IL-6 and IL-1β released into the supernatant were detected with rat custom 9 plex SL4638 Search Light sample testing service (Pierce Biotechnology, MA). To confirm the testing service results ELISA measurements were performed for IL-1β using ELISA kit RLB00 (R&D Systems, MN), according to manufacturer's instructions. Monocyte chemotactic protein-1 (MCP-1), TNFα, interferon γ (IFNγ) and IL-1α were also determined by the rat custom 9 plex SL4638 Search Light sample testing service.

Total RNA was isolated from rat brain microvessels with Trizol reagent (Invitrogen, Carlsbad, CA) and 1 μg of RNA was reverse transcribed using oligo dT primers (Roche Applied Science) and amplified by PCR. PCR amplification was performed with cDNA, gene specific primers (Table 1) as follows: denaturation for 2 min at 95°C, 30 cycles of 95°C for 40 sec, 55°C for 40 sec and 72°C for 2 min and a final extension at 72°C for 5 min. The PCR products were visualized in a 1.5% agarose gel containing 0.5 μg/ml ethidium bromide under UV trans-illumination light with a gel documentation system (Quantity One analysis software, Bio-Rad).

Table 1 Primers used for RT-PCR

Western Blot determination of MnSOD

Total protein was extracted from microvessels with lysis buffer containing 0.1% SDS, 1% Triton X-100 and 0.5% phenylmethyl sulfonylfluoride. Protein estimation was performed with Bradford reagent (Bio-Rad). Equal amounts of protein were run on a 12% polyacrylamide gel, transferred on to a PVDF membrane, blocked with 5% milk solution (non-fat dry milk in Tris-buffered saline Tween-20) and immuno-blotted with MnSOD (ab 16956,1:1000) and GAPDH (MAB374, 1:1000) primary antibodies for 2 h. Membranes were washed with Tris-buffered saline Tween-20 and incubated for 1 h with peroxidase- conjugated secondary antibodies. After extensive washing to remove unbound antibodies, membranes were developed with chemiluminescence reagents. Band intensities were quantitified using Quantity One software (Bio-Rad) and graphically expressed as intensity units which reflects the average intensity over the area of the band normalized with that of GAPDH.

Immunofluorescence staining of brain tissue sections

Immunofluorescence labeling of rat brain tissue sections was performed as described previously [25]. Briefly paraffin sections (5 μm) were deparaffinized and rehydrated in ethyl alcohol (100% to 70%). After heat-induced epitope antigen retrieval, sections were washed in Tris-buffered saline with Tween (TBST), blocked with 10% donkey serum at room temperature for 2 h and sections incubated at 4°C overnight with primary antibodies against: IL-1β (1:50, sc-7884, Santa Cruz Biotechnology, CA), IL-6 (1:50, sc-1265-R, Santa Cruz Biotechnology, CA), MnSOD (1:200, ab16956, Abcam) or Von Willebrand Factor (VWF) (1:50, sc-8068, Santa Cruz Biotechnology, CA) in TBS containing 2.5% donkey serum. Following three washes with TBST, sections were incubated with FITC conjugated secondary antibodies (1:400, Invitrogen, Carlsbad, CA) at room temperature for 1 h. All sections were counter stained with nuclear marker DAPI (blue). Fluorescent images were captured using an Olympus IX71 microscope and quantified with HAMAMATSU imaging software.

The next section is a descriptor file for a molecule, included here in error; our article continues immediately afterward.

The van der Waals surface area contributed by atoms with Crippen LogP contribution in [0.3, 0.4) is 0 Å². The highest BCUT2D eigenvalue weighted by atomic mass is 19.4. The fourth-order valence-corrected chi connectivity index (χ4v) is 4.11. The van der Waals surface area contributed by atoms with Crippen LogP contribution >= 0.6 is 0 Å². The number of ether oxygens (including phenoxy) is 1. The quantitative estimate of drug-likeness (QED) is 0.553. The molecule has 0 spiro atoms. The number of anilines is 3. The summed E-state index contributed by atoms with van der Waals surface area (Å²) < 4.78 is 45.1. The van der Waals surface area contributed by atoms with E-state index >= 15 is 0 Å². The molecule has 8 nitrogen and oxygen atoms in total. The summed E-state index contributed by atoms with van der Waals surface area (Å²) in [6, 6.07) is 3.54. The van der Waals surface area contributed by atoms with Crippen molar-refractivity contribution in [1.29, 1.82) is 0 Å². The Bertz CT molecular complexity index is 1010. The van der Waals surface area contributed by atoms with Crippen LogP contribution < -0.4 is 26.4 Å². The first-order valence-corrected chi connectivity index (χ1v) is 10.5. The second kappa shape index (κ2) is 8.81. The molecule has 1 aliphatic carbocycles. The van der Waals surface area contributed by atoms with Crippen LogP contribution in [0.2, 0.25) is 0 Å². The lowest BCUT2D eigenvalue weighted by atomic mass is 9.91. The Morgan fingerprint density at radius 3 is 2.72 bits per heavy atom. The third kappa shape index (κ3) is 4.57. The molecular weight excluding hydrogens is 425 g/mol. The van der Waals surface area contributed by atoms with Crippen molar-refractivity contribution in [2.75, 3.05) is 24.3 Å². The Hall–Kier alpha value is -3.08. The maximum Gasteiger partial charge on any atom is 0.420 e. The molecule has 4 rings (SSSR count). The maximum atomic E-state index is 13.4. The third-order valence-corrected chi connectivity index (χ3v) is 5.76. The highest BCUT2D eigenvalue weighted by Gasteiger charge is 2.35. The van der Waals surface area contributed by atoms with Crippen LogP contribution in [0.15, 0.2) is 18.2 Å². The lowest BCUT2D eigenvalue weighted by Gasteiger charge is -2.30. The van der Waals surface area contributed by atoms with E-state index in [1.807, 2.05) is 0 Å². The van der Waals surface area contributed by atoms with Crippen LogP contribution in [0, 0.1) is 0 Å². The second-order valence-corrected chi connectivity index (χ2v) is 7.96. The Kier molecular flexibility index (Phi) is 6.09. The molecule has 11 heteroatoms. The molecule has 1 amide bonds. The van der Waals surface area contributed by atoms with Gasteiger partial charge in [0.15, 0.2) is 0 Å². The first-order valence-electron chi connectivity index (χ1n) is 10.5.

Statistical analysis

Data from each experiment were expressed as mean ± standard deviation (SD). A one-way ANOVA followed by Bonferroni's multiple comparison tests for multiple samples were performed. Statistical significance was determined at p < 0.05.


Microvessel-conditioned media from aged rats caused neuronal cell death

Based on our previous work showing that microvessels isolated from the brains of AD patients release neurotoxic factors [22], we examined the ability of isolated brain microvessels to cause neuronal cell death as a function of age. Microvessels isolated from Fischer 344 rats of 6, 12, 18, and 24 months of age were incubated in serum free media for 8 h and the conditioned media added to primary cortical cultures for 24 h. The results showed that with increasing age conditioned media from brain vessels evoked neuronal cell death. The ability of vessels to cause neuronal cell death was significant (p < 0.01) at 18 months of age (Figure 1).

Figure 1
figure 1

Microvessels isolated from 6, 12, 18 and 24 month old rats were resuspended in serum-free media for 8 h, equal volumes of conditioned medium (50 μl) was added to cerebral cortical cultures and incubated for 24 h at 37°C. Cell viability was determined by MTT assay. Viable cells not exposed to conditioned medium were defined as 100%. Results are mean ± SD from 2 separate experiments performed in triplicate. **p < 0.01 vs. 6 months; ***p < 0.001 vs. 6 months.

Aging increased oxidative stress and decreased antioxidants in brain microvasculature

The oxidative modification of proteins by reactive oxygen species can be quantitated by measurement of protein carbonyl content. In the current study protein lysates from brain microvessels isolated from 6, 12, 18 and 24 month old rats were derivatized with 2, 4 dinitrophenyl hydrazine. Dot blot analysis using an antibody to DNPH showed an increase in vascular oxidative stress with age (Figure 2a). Densitometric scan of the data demonstrated that this increase was significant (p < 0.01) in animals 24 months of age (Figure 2b).

Figure 2
figure 2

Protein lysates from microvessels of 6, 12, 18 and 24 month old rats were derivatized with diphenyhydrazine (DNPH) and carbonyl formation identified with anti-DNPH. Dot blot assay from 3 experiments (R1-R3) is shown in Figure 2a. Densitometric scan of dot blots (2b) is representative of 3 experiments performed in triplicate. **p < 0.01 vs. 6 months.